The overall amount of plastic we are using is also steadily increasing, WWF and Eunomia estimate UK plastic consumption could rise by 20% by 2030, to an enormous 6.3 million tonnes. Recycling rates would therefore have to rise at a much faster rate than our plastic consumption to create a substantial dent in our plastic waste mountain. The vast majority (two-thirds) of our plastic waste is made up of plastic packaging, this is much higher than in other EU countries in large-part due to our higher use of convenience food.

The NGOs are urging the UK Government to implement more direct requirements on producers to reduce plastic production, in addition to the welcome measures on tackling waste once it is created which were announced in the Waste and Resource Strategy this week:

  • Immediately ban ‘pointless’ plastic items such as stirrers, sachets, cutlery, utensils and straws and ‘problem’ plastic items such as PVC, black plastics and polystyrene containers
  • Prioritise phasing out ‘pointless plastics’ (e.g. unnecessary food packaging), ‘replaceable plastics’ (such as plastic cups, for which there are sustainable alternatives) and ‘problem plastics’ which are not easily recyclable
  • Implement item specific taxes and reduction targets (e.g. reconsider a tax on disposable coffee cups) to encourage a shift to reusable and lower impact alternatives, monitor and review charges increasing them as required to incentivise further plastic reduction
  • Bring forward Deposit Return Schemes to 2020 rather than 2023. A 5-year delay to implement these schemes is unnecessarily long. Scotland’s DRS scheme will be in place by 2020.

ENDS

Notes to Editors:

FACTFILE


  • The UK public is expecting to receive up to 70 million unwanted gifts this festive season alone. (Research conducted by Opinium amongst 2,010 UK adults 30 Nov-3 Dec 2018) for WWF)
  • UK residents estimated they threw away approximately 100 million black bin bags’ worth of waste during Christmas time last year (Independent.co.uk, December 2017)

1. Wildlife and Countryside Link is the biggest coalition of wildlife and environment charities in England www.wcl.org.uk. The charities supporting these calls are: A Rocha UK, Amphibian and Reptile Conservation, Born Free Foundation, British Canoeing, British Mountaineering Council, Buglife, Butterfly Conservation, Campaign to Protect Rural England, Client Earth, Earthwatch, Greenpeace, Humane Society International, IFAW-UK, Institute of Fisheries Management, Marinelife, Marine Conservation Society, Rewilding Britain, The Rivers Trust, RSPCA, Salmon and Trout Conservation, Wales Environment Link, Whale and Dolphin Conservation, WWT - Wildfowl & Wetland Trust, Wildlife Gardening Forum, The Wildlife Trusts, WWF.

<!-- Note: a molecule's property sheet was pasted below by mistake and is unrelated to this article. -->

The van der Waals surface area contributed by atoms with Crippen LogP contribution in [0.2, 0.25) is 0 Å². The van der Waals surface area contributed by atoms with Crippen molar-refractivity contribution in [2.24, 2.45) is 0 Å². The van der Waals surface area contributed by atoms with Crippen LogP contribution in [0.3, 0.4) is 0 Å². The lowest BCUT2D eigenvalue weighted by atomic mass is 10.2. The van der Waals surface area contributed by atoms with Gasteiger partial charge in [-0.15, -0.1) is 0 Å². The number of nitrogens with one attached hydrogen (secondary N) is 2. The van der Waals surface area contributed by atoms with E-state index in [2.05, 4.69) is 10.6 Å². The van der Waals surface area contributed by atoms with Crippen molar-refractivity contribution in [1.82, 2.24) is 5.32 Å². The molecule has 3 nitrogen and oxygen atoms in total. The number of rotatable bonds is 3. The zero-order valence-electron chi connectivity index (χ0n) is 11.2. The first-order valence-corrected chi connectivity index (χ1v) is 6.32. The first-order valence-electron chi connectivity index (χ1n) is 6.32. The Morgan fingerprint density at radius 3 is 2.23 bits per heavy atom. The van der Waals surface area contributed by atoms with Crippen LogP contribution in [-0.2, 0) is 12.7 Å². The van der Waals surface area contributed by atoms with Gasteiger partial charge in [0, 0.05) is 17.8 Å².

2. The UK created 1,845,966 tonnes of plastic packaging waste in 2004 (DEFRA table 2) with 344,317 tonnes recovered or recycled - 18.65% (table 7), therefore 81.35% was not recycled. DEFRA 2004 figures showed 125,000 tonnes of UK plastic waste was thrown away that Christmas. Assuming the same ratio of recycling to non-recycling the total amount of Christmas plastic waste (including recycling) at Christmas 2004 would have been 153,657 tonnes (125,000/81.35 * 100). Annual plastic waste (recycling and landfill) increased 22.4% 2004 - 2016. (In 2016 - the most recent DEFRA statistics, see table 4 - there were an estimated 2,260,000 tonnes of plastic packaging in our waste stream). Assuming the same 22.4% increase in Christmas waste there would be 188,076 tonnes of plastic packing waste overall (122.4% of 153,657). Factoring in the higher 44.9% recycling rate (DEFRA table 4), leaving 55.1% non-recycled in 2016, this would mean a total of 103,630 tonnes of plastic packaging being thrown away and not recycled at Christmas (down from 113,742 tonnes last Christmas). Polar bears weigh 800-1300lbs (WWF), taking 1050lbs (0.48 tonnes) as the average, 103,630/0.48=215,896.

3. Around 4,200 tonnes of aluminium foil was thrown away in the UK in Christmas 2004. (DEFRA). In 2004, 33,054 tonnes (23.4%) were recovered or recycled annually. Assuming the same ratio for Christmas foil waste, the total amount of foil waste (including recycling) at Christmas 2004 would have been 5,843 tonnes (4,200/76.6*100). Annual aluminium waste (including recycling) rose from 141,500 tonnes in 2004 to 177,000 tonnes in 2016 – an increase of 25%. Assuming the same 25% increase in Christmas foil waste - 7,304 tonnes of foil waste (including recycling) was produced at Christmas 2016. In 2004, 33,054 tonnes (23.4%) were recovered or recycled annually compared to 90,000 tonnes (50.8%) in 2016 (49.2% going to landfill). Factoring in this higher recycling rate the amount of aluminium foil being thrown away at Christmas = 3,594 tonnes of aluminium foil could be thrown away and not recycled this Christmas. Male bottle-nose dolphins can reach 650kg (0.65 tonnes) 3,594/0.65=5,529.

4. DEFRA estimated in 2004 that up to 83 sq km of Christmas wrapping paper ended up in UK rubbish bins. In 2004 3,725,652 of paper waste was generated in the (DEFRA table 7). In 2016 the equivalent figures were 4,749,000 tonnes of paper and cardboard waste (DEFRA) an increase of 27.5%. Assuming a similar increase in Christmas wrapping paper waste, 106km of wrapping paper could be used this year, but with paper recycling rates significantly higher now (81.9% in 2016) than in 2004 (67.6%) the majority of this should be recycled.

5. Male orcas tend to weigh in excess of 6 tonnes (WWF) 300,000/6 = 50,000 Orcas, which could be all orcas currently in existence (IUCN Redlist).